Wednesday, January 22, 2020


Is it possible to patent a plant which has been a basic food staple in a country for thousands of years?
Teff, also known as dwarf millet, is to Ethiopia what maize is to Mexico and rice is to China: the country's most important foodstuff, the basis for the national dish injera — a soft, spongy, pancake-like bread — and an important part of its cultural heritage.

Farmers in the Ethiopian highlands started cultivating teff 3,000 years ago.

Perhaps understandably, many Ethiopians are annoyed that a Dutch company holds a patent on processed teff flour. To this day, in some European countries, no flour from the gluten-free and nutrient-rich super grain may be sold without paying royalties to the Netherlands.
Ethiopians find it particularly perfidious that the Dutch company in question started by conducting research on teff together with the Ethiopian state and agreed to share the genetic information obtained for commercial use. But in 2004, it filed a patent alone.

The European Patent Office granted it a monopoly on a wide range of products made from teff in Europe. This caused consternation in Ethiopia. "People said: What are the Dutch doing? Teff belongs to the Ethiopians, not the Europeans," recalls Azeb Tadesse-Hahn, cultural editor at DW's Amharic desk.
In principle, international agreements exclude plants from patenting. But there is a loophole: the upstream and downstream value chain of a plant. "When the plant is processed into a foodstuff, technology is used," Horn told DW. "If you develop something new and inventive, why not get a patent on it?"

This is how the company argued its case, said Horn. "The patent did not concern a plant, but its processed form, namely flour." Although it was neither new nor inventive to make flour from teff seeds, the patent was granted anyway for structural reasons. "The examiner in front of his computer has four hours to complete the whole process of searching the databases. And if nothing appears in those databases, then it's new from his perspective."

Traditional knowledge and cultural heritage from countries of the global south are seldom available in written form. "And what is not written down often does not exist in the databases and is ignored," said Horn.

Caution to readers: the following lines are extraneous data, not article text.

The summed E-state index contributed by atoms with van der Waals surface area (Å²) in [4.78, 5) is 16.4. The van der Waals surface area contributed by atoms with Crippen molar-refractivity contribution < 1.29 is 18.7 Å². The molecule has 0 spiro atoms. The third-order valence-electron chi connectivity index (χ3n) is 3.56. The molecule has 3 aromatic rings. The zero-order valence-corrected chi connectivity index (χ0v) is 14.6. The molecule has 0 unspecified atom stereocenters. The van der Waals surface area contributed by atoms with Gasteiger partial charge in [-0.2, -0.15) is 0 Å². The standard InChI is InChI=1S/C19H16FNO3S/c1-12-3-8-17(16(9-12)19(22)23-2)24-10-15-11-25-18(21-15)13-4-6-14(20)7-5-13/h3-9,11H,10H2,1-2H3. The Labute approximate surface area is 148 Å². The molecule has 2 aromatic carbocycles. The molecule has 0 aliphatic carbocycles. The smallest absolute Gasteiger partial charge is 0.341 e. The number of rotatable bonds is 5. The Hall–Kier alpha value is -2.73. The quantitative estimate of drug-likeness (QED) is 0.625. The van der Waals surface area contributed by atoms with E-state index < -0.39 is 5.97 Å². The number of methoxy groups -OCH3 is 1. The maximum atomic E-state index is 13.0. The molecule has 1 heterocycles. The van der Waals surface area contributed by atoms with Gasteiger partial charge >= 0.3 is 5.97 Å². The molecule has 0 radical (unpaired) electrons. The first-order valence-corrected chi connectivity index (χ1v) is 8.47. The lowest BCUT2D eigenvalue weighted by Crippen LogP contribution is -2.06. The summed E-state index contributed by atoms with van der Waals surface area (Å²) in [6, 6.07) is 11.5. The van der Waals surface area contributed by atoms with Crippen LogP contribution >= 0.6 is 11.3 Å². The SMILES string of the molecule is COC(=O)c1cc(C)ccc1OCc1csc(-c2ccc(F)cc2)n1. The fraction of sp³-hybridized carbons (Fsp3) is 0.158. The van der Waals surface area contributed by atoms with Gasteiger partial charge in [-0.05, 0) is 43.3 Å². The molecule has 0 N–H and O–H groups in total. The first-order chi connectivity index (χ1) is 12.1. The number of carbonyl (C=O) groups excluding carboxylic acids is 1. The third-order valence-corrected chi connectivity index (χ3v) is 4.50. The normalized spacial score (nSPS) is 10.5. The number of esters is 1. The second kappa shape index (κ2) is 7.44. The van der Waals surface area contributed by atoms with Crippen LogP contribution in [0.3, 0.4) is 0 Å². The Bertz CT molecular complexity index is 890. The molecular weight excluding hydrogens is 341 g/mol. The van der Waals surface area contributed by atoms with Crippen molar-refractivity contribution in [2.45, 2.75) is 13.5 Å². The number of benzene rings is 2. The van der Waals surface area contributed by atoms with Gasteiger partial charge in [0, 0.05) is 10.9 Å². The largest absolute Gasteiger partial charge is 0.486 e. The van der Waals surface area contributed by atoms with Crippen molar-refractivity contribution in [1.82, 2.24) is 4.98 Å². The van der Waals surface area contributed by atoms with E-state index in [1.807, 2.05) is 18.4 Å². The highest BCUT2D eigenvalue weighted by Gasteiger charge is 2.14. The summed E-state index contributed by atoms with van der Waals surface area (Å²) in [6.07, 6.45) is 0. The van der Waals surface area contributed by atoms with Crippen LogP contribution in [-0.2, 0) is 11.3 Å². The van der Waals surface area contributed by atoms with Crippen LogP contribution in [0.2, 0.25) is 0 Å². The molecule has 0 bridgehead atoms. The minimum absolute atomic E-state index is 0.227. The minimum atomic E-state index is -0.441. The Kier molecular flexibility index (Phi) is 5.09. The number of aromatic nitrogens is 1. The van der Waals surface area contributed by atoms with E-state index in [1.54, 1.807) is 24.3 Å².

This is biopiracy: the act of marketing plants or other biological material from the global south without sharing the profits with the countries of origin. 
The Dutch teff flour patent is not an isolated case, said Jim Thomas, deputy head of the Canadian non-governmental organization ETC Group, which monitors how new technologies and corporate strategies affect farmers and the environment. "Unfortunately, the patent system has evolved over the past 30 or 40 years in such a way that companies often patent not only technical inventions, but entire species and natural species and their uses," he said.
Examples are patents on the value-added chains of rooibos tea from South Africa or bean varieties from Mexico and parts of Africa that have been used by the locals for generations. "The development and free exchange of plant varieties over thousands of years is the basis of our agriculture today," Thomas emphasized. Turning plants into legally protected monopolies will ultimately threaten food security in the global south. 

International agreements such as the Nagoya Protocol try to enable countries in the south to share in the added value created by the use and further development of their native plants. However, new technologies such as DNA sequencing and synthetic biology can now be used to circumvent such agreements, said Jim Thomas. These technologies allow biotech companies to determine and digitize the DNA of plants on site.

"What we are seeing today is large-scale genetic sequencing of as many organisms as possible. The data can then be disseminated via the internet to be reconstructed in laboratories in Germany, China or California," said Thomas. He has called for a general ban on property rights to living organisms, whether genetically modified or not.

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